"If something weird is going to happen, it is going to happen to a Tenwalde" Something delightfully weird happened to Carol Tenwalde when Cate Blanchett wore a statement necklace that looks remarkably similar to Carol's Twisted Sister design. Carol's phone and inbox lit up with messages from friends, family, and followers of her newsletter. Newsletters are a key way for photographer Judith Rothenstein-Putzer to stay in touch with the community surrounding her alcohol transfer artwork, too. While Carol and Judith have unique perspectives about how to publish an artist's newsletter, they both love to reconnect with old and new friends through the art and stories featured in their newsletters.
Listen to our latest podcast for creative insight about what it takes to build a newsletter following and how valuable a newsletter can be for every artist.
A lifelong crafter, Carol has a bold style and likes to create and wear unique one-of-a-kind jewelry that stands out from the crowd. From creating her family's Halloween costumes to decorating for the local dance club, Carol found a passion for creativity. "As I got older, I fell in love with giving my creations to the people I cared most about. There is no better gift to give or receive than that of something you have created." Now, Carol takes beading to the next level, creating beautiful one-of-a-kind statement necklaces using interesting combinations of gemstones, beads, and fibers and inventing a special twisted wire technique she calls "The Twisted Sister." It makes a beautiful statement piece. Every necklace is original!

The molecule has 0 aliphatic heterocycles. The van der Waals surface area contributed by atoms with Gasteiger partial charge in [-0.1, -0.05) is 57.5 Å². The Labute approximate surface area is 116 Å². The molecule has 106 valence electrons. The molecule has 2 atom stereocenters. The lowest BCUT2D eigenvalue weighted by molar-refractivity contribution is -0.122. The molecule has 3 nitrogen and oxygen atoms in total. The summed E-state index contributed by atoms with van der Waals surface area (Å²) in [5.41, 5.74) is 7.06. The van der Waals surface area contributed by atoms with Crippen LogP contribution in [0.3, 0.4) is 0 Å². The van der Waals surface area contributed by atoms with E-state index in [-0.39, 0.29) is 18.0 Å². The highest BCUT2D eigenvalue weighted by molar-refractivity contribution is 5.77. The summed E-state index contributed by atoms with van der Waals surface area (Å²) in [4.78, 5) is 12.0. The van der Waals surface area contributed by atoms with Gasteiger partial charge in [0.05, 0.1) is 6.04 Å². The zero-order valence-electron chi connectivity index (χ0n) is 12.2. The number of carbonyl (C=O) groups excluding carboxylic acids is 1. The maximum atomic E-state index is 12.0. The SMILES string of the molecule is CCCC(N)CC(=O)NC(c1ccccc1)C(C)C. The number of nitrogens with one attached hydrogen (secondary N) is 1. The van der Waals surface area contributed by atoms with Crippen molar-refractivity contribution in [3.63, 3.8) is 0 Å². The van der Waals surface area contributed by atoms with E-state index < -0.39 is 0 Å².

Judith retired from a successful Occupational Therapy career about ten years ago and returned to her roots as an art major. A juried member of the Sonoran Arts League and the Arizona Art Alliance, she has exhibited in several galleries in the Phoenix/Scottsdale area. Rothenstein-Putzer and her husband love to travel, which provides many photo opportunities in addition to the ones she finds in her own backyard. At school Judith explored a variety of media, but “was smitten by the magic of photography the first time I set foot in the darkroom.” She moved from film to digital and kept pushing the envelope more, discovering the technique of Alcohol Transfers through local art workshops. Rothenstein-Putzer describes the process as a "hybrid between photography and printmaking." With additional experimentation, she discovered that adding pen and ink to the final image makes the colors pop and images more 3-dimensional. Each image is one-of-a-kind.
Please enjoy the podcast and don't forget to join my art chats on Monday and Friday mornings at 8 Pacific/11 Eastern and for Wednesday Happy Hour at 4 Pacific/7 Eastern. Monday chats have a topic, Friday is Zen Art Zoom, and Happy Hour is open to anything. To join, message me on Instagram (@curiouskirby or @kirbyplessasart) or join my Curious Kirby Creatives Facebook Group. Music: Michael Shynes
Song: A Sweet Suspicion